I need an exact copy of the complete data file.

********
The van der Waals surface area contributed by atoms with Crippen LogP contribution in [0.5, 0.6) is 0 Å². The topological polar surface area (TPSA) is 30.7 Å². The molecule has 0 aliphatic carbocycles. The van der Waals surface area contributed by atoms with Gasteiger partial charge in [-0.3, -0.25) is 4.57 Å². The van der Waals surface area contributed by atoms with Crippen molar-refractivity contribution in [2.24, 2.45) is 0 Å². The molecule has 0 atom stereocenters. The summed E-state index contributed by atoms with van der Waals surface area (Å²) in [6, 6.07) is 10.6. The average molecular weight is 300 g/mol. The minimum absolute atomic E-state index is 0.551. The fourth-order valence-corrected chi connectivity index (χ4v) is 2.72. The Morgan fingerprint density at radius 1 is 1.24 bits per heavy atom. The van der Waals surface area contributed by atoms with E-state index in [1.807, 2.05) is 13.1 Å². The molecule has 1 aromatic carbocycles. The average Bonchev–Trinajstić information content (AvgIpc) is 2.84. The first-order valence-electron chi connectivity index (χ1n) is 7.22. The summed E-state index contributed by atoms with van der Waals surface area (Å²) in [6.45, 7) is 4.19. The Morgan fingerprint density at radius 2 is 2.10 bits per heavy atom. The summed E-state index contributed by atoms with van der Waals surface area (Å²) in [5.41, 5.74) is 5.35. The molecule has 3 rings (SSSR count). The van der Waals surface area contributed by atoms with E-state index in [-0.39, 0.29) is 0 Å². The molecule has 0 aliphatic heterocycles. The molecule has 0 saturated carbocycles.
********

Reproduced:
The van der Waals surface area contributed by atoms with Crippen LogP contribution in [0.5, 0.6) is 0 Å². The topological polar surface area (TPSA) is 30.7 Å². The molecule has 0 aliphatic carbocycles. The van der Waals surface area contributed by atoms with Gasteiger partial charge in [-0.3, -0.25) is 4.57 Å². The van der Waals surface area contributed by atoms with Crippen molar-refractivity contribution in [2.24, 2.45) is 0 Å². The molecule has 0 atom stereocenters. The summed E-state index contributed by atoms with van der Waals surface area (Å²) in [6, 6.07) is 10.6. The average molecular weight is 300 g/mol. The minimum absolute atomic E-state index is 0.551. The fourth-order valence-corrected chi connectivity index (χ4v) is 2.72. The Morgan fingerprint density at radius 1 is 1.24 bits per heavy atom. The van der Waals surface area contributed by atoms with E-state index in [1.807, 2.05) is 13.1 Å². The molecule has 1 aromatic carbocycles. The average Bonchev–Trinajstić information content (AvgIpc) is 2.84. The first-order valence-electron chi connectivity index (χ1n) is 7.22. The summed E-state index contributed by atoms with van der Waals surface area (Å²) in [6.45, 7) is 4.19. The Morgan fingerprint density at radius 2 is 2.10 bits per heavy atom. The summed E-state index contributed by atoms with van der Waals surface area (Å²) in [5.41, 5.74) is 5.35. The molecule has 3 rings (SSSR count). The van der Waals surface area contributed by atoms with E-state index in [-0.39, 0.29) is 0 Å². The molecule has 0 aliphatic heterocycles. The molecule has 0 saturated carbocycles.